For evensong or matin prayer,—
Into a window tall I climb'd,
 To see what did she there.

“Dear heart! it was a marvellous sight,
The eastern heavens were all alight,
And through the arch'd east window tall
 Its shiver'd rose of fair design,
The slanting rays now stainless all,
 Broke in in many a silver line.

“And by the tomb of that red knight,
Who wore the cross in eastern fight,
Sweet Lilian sat; and she had spread
Her simple feast of meat and bread,

What I and others ne'er denied
 Unto her earnest prayer.
There sat an old man at her side,
 The Pastor with his thin white hair.

“O! but our hearts were cold and dull,
 That knew not where our Priest to seek;
God's ways are wise and wonderful,
 His tools are small and weak.

“With words of gratitude and praise,
 The Pastor broke the simple food,
 And drank the water clear and good,
And she sat by him, with a gaze
 That almost made her eye grow bright
 With its old innocent delight.
I thought as I did on them look,
 Of the old tales of Israel,
And of the Prophet by the brook,
 And how the Lord, unchangeable,
Was still a Lord of life and love,
And for the raven sent the dove.

“He by the altar knelt and pray'd,
 And she without the rail did bow.
I could not hear the words he said,
 But the strong murmur deep and low,
Fill'd all the lonely church; and then
 As echo answers from the hills,
When some wild strain of music thrills,
 There came her soft ‘Amen.’

“Then both his hands on her bent head
 He laid, and bless'd her; and she came
 Forth from the church; and to the dame
Went back while yet the sky was red.

“I kneeling lonely, in the hush
Of mine own chamber, ere the blush
Of that bright morning in the skies
Had broken on my children's eyes,
 Did ponder in my prayer,
How much that little hand had wrought,
How slow to hers, how cold my thought,
 How full of selfish care.

“Due portion from that hour I laid
 Each day aside for Lilian's store,
With smiles and kisses she repaid,
 But spake not, nor I question'd more.

“This was not long: the summer time
Had pass'd her glorious middle prime,
And long ere yellow autumn brown'd
 With sober touch, her foliage fair,
 The good old Priest no more was there.
I know not if the foemen found
 At last, their hotly hunted prey,
 Or if the good man went away
To labour some more grateful ground:
 One knew, but she would only say,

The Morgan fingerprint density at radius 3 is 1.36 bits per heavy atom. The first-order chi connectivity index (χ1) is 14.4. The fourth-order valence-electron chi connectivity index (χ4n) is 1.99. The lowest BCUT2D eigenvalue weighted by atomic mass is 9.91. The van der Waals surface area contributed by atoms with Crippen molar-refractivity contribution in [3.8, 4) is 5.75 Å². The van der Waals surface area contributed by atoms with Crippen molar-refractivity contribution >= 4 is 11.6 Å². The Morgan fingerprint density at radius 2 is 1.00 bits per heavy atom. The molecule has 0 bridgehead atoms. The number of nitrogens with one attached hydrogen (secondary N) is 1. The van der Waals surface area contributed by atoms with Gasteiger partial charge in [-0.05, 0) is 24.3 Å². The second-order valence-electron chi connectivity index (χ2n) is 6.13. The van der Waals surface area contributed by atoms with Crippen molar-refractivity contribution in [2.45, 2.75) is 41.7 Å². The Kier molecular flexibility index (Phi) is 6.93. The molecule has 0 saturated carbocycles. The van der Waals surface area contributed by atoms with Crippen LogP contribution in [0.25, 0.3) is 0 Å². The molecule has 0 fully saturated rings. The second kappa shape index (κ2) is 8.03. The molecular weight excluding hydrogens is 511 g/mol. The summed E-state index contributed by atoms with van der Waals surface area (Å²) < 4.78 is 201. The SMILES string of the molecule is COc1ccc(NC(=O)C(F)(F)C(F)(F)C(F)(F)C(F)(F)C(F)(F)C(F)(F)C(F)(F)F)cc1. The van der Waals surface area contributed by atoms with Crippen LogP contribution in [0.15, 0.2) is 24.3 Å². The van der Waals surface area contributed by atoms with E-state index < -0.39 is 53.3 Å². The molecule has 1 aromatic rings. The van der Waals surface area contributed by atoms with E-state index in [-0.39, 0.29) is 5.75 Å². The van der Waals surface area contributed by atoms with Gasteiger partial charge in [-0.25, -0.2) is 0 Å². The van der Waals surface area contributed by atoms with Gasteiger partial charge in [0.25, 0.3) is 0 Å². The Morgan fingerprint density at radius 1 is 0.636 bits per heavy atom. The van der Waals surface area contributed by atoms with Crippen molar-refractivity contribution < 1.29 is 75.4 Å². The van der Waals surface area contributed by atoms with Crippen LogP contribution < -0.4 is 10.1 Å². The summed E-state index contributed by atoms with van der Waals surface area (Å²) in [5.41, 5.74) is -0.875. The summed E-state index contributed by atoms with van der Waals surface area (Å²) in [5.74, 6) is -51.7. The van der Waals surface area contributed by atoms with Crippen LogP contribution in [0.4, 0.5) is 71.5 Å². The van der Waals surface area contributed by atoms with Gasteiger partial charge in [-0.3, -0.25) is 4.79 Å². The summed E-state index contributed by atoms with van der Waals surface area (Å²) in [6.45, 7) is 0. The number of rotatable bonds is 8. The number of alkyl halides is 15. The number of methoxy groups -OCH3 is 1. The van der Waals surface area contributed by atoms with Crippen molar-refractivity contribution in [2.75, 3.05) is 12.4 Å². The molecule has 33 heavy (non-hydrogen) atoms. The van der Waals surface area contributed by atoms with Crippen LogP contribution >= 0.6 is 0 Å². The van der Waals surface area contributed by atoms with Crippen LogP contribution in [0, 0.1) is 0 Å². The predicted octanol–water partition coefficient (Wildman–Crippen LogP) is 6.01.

He bade us watch, and work, and pray:
 And never came she as of yore,
 At twilight, to my cottage door.

“The autumn days grew shorter still,
And Lilian wax'd more faint and ill,
She did not moan, she did not weep,
 But ever walk'd with us like one
Who longeth to lie down and sleep,
 Yet linger'd still, her work all done;
Like birds that hang with their white wings
 Just on the verge of the blue sea;
 Till autumn faded utterly,
All beautiful and fragrant things
 Die then; and so died she.

“That woman of ungentle mood
One morn beside my threshold stood,
And told, half angry, half in fear,
 Ere dawn the child had been away,
And sure she must have wander'd here.
 I had not seen her all the day:
And the stern woman's cheek grew pale,
And neighbours gather'd at the tale,
And all with anxious face; for we
Did love the child exceedingly.

“Women, and youths, and bearded men,
 We sought her in each hamlet home,
And through the park, and up the glen.
 At length I whisper'd, ‘Let us come
To the old church; by word or dell,
No spot loves Lilian half so well.’

“Good sir, it is a piteous tale:
 We found her by the chancel stair,
 Where last with him she knelt in prayer,
  E'en at the altar rail;
 Thereon reclined her little head,
In her closed hand the king's gift lay.
We tried to take those flowers away,
 And found that she was dead.

 “Without a pang, without a sob,
It seem'd the child's sweet soul had fled
 From its poor dwelling quietly,
Up to His presence, Who has said,
 ‘Let little children come to Me.’
  We felt for but one little throb
Of pulse or heart, in vain; 'tis strange
How man will tremble at that change!
 How we did watch most earnestly
Those eyes, for but one gleam of life,
 Though the next moment they might be
Wet with the anguish of its strife.

“I knew she would not find unrest
 Again, or weariness, or loss;
 I knew that for the dewy cross,
I saw on her pale brow impress'd,
 Henceforth would be a golden crown;
 And yet the tears dropp'd slowly down.
It was a natural grief, good sir,
None other breathed on earth like her.

“We laid her underneath this sod,
 And each one in his heart did trust
 Our sister's body to the dust,
Her soul unto the living God;
 For none was there to speak aloud
 The holy words above her shroud.

“But I do never seek the place,
 But over my whole soul will creep
Thoughts of her gentleness, and grace,
 And patient goodness, like the deep
Sweet murmur of some river's flow,
That we have dwelt by long ago,
 And seem to hear again in sleep.

“She was a token unto me
Of truth veil'd up in mystery,
 A sign that prayer is answerèd,
So strongly, e'en to outward sense,
Had the Great Spirit's influence
 On her young soul been shed.

“Alas! our hearts are slow to faith,
 That Spirit worketh every day;
Can we not trust Him when He saith,
 He heareth all we say?
“And thus I learnt, how poor low things
Do service to the King of kings,
 Led on by His own might.
For never yet the heart has beat
Too mean, too lowly, too unmeet,
 To do its proper part aright,
Nor hand hath been too weak or small,
To work for Him, Who works in all.”

 The stranger riseth to depart,
With moisten'd eye, and soften'd heart,
Like one who in the desert ground
Perchance a little spot has found,
 A fountain clear as morning dew,
With green grass planted all around,
 And sweet flowers springing through.
He had but come in idleness,
To scan those arches old and grey,—
A thought of love and holiness,
A dream of peace and blessedness,
 That stranger bore away.